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June 13, 2018 • Allergy and ImmunologyValue-Based Care
Penicillin is an antibiotic that doctors use to treat several different types of bacterial infections, and it works by interfering with bacteria cell walls. Its effects were discovered in the early 1900s and has saved millions of lives since.
Approximately one in 10 people in the United States report a penicillin allergy, but research shows fewer than 1 percent of people are truly allergic.
A number of reasons can lead to a misdiagnosed penicillin allergy. For example, you may have been given penicillin in the past and shown adverse reactions. Just like any drug, penicillin can produce unpleasant side effects, but these side effects aren’t necessarily allergic reactions and may be mislabeled as such. These adverse reactions may also be your body’s response to the infection your doctor is trying to treat, not the penicillin.
If you had a true penicillin allergy in the past, it’s also possible that you are no longer allergic. Many people outgrow the allergy within 10 years.
The best way to identify whether you are allergic is through testing.
Misdiagnoses regarding penicillin allergies are incredibly common. More than 90 percent of patients with the diagnosis aren’t really allergic at all. Additionally, a misdiagnosed penicillin allergy may result in the use of less-appropriate antibiotics and compromise the effectiveness of your medical care.
A 2003 study analyzing antibiotic costs in hospitalized patients found that the cost for penicillin-allergic patients was 63 percent higher than patients without a penicillin allergy label.
Because most patients with a penicillin allergy are not truly allergic, patients may be spending more on their antibiotics than necessary. This results in higher healthcare spending across the country.
Antibiotics are critical in healthcare. They have been able to lengthen life expectancy, successfully prevent and treat numerous infections, and save lives. However, the overuse of antibiotics—patients with a penicillin allergy label tend to use/need more antibiotics—can cause antibiotic resistance. This means that antibiotics are no longer able to control or kill bacterial growth, which can lead to the spread of infection and disease.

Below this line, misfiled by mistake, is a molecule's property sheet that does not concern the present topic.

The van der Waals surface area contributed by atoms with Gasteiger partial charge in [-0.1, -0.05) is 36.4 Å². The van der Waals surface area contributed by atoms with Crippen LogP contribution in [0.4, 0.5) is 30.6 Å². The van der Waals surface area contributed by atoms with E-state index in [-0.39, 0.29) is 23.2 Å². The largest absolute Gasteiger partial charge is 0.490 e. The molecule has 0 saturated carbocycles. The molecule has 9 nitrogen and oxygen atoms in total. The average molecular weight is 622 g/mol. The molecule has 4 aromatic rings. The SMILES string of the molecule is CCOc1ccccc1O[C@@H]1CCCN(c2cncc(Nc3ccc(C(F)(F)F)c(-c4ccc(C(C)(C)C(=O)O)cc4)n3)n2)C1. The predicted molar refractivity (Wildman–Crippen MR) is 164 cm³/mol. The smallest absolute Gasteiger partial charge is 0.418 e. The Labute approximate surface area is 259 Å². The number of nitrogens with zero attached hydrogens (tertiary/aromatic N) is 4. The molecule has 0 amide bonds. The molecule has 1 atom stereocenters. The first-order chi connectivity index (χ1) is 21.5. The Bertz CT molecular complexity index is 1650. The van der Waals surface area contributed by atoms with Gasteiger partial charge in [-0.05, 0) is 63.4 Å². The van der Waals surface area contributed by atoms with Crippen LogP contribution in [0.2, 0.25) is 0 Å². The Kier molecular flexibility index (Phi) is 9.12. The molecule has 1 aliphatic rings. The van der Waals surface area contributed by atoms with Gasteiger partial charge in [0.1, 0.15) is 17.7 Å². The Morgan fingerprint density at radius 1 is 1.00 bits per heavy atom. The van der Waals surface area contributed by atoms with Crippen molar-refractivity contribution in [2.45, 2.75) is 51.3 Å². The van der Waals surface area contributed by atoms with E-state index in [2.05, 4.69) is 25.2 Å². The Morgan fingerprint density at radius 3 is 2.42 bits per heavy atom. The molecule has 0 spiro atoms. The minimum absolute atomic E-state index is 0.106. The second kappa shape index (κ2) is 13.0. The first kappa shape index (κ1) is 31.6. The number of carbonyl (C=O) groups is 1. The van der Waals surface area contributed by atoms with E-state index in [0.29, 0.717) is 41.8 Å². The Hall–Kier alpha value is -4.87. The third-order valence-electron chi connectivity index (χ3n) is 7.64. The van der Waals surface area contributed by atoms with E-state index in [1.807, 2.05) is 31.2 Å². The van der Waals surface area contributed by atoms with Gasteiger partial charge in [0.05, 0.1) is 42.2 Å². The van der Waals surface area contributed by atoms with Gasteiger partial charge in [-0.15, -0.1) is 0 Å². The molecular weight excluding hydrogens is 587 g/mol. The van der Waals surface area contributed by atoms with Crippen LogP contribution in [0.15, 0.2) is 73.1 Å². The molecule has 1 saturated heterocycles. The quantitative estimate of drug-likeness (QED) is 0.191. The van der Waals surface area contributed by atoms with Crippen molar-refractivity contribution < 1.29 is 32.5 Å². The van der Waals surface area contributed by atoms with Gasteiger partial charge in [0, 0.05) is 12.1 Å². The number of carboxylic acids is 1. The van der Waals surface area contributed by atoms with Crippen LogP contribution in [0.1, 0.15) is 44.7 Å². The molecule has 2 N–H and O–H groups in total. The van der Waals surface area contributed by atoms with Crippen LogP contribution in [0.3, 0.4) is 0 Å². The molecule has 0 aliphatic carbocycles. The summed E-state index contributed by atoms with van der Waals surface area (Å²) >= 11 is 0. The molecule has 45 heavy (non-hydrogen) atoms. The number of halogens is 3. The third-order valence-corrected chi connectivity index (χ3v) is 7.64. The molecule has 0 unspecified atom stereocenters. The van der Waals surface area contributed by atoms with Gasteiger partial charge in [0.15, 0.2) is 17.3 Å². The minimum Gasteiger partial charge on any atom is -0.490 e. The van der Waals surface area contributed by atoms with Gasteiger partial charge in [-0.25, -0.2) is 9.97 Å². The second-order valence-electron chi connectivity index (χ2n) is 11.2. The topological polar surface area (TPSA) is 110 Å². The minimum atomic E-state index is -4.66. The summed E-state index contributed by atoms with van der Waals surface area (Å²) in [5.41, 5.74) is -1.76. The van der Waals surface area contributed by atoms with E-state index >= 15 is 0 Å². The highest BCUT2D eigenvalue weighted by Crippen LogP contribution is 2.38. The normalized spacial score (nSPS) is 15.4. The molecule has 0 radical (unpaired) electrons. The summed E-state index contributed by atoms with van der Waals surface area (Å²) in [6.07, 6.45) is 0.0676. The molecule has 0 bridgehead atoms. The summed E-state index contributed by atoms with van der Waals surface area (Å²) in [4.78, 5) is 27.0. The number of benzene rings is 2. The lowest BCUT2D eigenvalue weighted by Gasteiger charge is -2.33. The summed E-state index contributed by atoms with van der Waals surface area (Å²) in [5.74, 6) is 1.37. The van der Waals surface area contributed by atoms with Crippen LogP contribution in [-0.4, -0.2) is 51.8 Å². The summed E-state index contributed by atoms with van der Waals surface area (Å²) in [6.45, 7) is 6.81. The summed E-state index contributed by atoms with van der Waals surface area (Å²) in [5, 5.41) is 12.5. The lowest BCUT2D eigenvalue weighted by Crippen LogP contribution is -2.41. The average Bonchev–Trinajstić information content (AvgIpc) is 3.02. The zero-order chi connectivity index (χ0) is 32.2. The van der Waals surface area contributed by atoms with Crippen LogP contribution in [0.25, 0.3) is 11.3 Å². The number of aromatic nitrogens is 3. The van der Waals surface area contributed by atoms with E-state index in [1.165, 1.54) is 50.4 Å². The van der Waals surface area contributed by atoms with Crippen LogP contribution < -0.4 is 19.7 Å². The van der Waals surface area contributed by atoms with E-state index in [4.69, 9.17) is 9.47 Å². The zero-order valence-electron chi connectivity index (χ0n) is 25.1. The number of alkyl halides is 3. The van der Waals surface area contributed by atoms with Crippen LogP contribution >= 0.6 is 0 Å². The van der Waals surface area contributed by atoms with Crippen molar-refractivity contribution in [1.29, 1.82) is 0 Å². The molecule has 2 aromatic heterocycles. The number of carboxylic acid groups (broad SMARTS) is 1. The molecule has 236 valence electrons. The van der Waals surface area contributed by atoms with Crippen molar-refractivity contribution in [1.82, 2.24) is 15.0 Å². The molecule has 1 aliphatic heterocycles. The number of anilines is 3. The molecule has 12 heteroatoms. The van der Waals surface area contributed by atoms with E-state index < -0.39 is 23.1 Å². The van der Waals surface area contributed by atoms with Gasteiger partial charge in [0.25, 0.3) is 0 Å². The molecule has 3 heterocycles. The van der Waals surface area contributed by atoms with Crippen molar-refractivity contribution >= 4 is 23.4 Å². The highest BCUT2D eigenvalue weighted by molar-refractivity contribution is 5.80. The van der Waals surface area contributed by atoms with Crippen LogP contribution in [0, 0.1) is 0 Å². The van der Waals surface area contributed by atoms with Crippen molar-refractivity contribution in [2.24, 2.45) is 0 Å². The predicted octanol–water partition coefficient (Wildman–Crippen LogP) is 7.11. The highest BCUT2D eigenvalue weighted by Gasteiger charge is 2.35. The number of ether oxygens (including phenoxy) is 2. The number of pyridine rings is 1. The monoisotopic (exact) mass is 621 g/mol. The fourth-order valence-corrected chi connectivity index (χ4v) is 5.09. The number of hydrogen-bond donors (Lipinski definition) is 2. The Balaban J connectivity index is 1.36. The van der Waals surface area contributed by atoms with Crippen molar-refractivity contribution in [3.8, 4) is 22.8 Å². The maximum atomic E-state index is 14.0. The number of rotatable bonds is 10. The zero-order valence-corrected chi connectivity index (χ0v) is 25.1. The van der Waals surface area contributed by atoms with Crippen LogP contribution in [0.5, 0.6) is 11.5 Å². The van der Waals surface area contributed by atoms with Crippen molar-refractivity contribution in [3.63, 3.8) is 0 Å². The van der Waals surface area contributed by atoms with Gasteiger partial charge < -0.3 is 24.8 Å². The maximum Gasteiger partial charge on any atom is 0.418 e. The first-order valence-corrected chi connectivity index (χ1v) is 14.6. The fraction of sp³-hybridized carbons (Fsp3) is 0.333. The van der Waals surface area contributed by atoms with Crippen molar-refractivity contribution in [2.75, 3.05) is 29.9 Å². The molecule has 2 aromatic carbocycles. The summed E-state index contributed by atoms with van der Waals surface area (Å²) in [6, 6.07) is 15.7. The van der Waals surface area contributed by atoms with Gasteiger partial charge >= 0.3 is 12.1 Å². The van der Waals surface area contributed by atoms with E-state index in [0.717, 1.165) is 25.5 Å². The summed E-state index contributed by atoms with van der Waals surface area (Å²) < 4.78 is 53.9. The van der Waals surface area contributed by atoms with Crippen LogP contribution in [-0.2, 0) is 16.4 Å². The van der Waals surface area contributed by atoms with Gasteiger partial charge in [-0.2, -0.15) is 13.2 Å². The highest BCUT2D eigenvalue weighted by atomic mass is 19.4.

A study conducted at Kaiser Foundation hospitals examined patients with a penicillin allergy label. They were prescribed broad-spectrum antibiotics (a type of antibiotic that targets a wide variety of bacteria, but may not be as effective for certain infections) instead of penicillin and averaged 0.59 more days in the hospital than patients without a penicillin allergy.
This is dangerous because if you are not truly penicillin allergic, you may be spending more time at the hospital and therefore more money on healthcare costs unnecessarily. The penicillin-allergic patients in this study also had more cases of resistant bacterial infections.
Because patients with a penicillin allergy label are more likely to develop antibiotic resistance, they are also more likely to develop related morbidities (co-occurring problems) such as:
If you have been labeled as penicillin allergic, it’s important that you contact an allergist to conduct a simple skin or oral test, as you may have been misdiagnosed or no longer have the allergy. An accurate diagnosis can help you get the most appropriate and cost-effective treatment for your situation.
“Penicillin: How Does Penicillin Work?” MedicalNewsToday.
“Is It Really a Penicillin Allergy?” Centers for Disease Control and Prevention.
“Just the Facts on Penicillin Allergy.” The American College of Allergy, Asthma and Immunology.
“The Economic Burden of Antibiotic Treatment of Penicillin-allergic Patients in Internal Medicine Wards of a General Tertiary Care Hospital.” US National Library of Medicine.
“Penicillin ‘Allergy’ May Be Inaccurate and Costly.” Medscape.
“The Negative Impact of Antibiotic Resistance.” Science Direct.
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This information is not intended to replace the advice of a medical professional. You should always consult your doctor before making decisions about your health.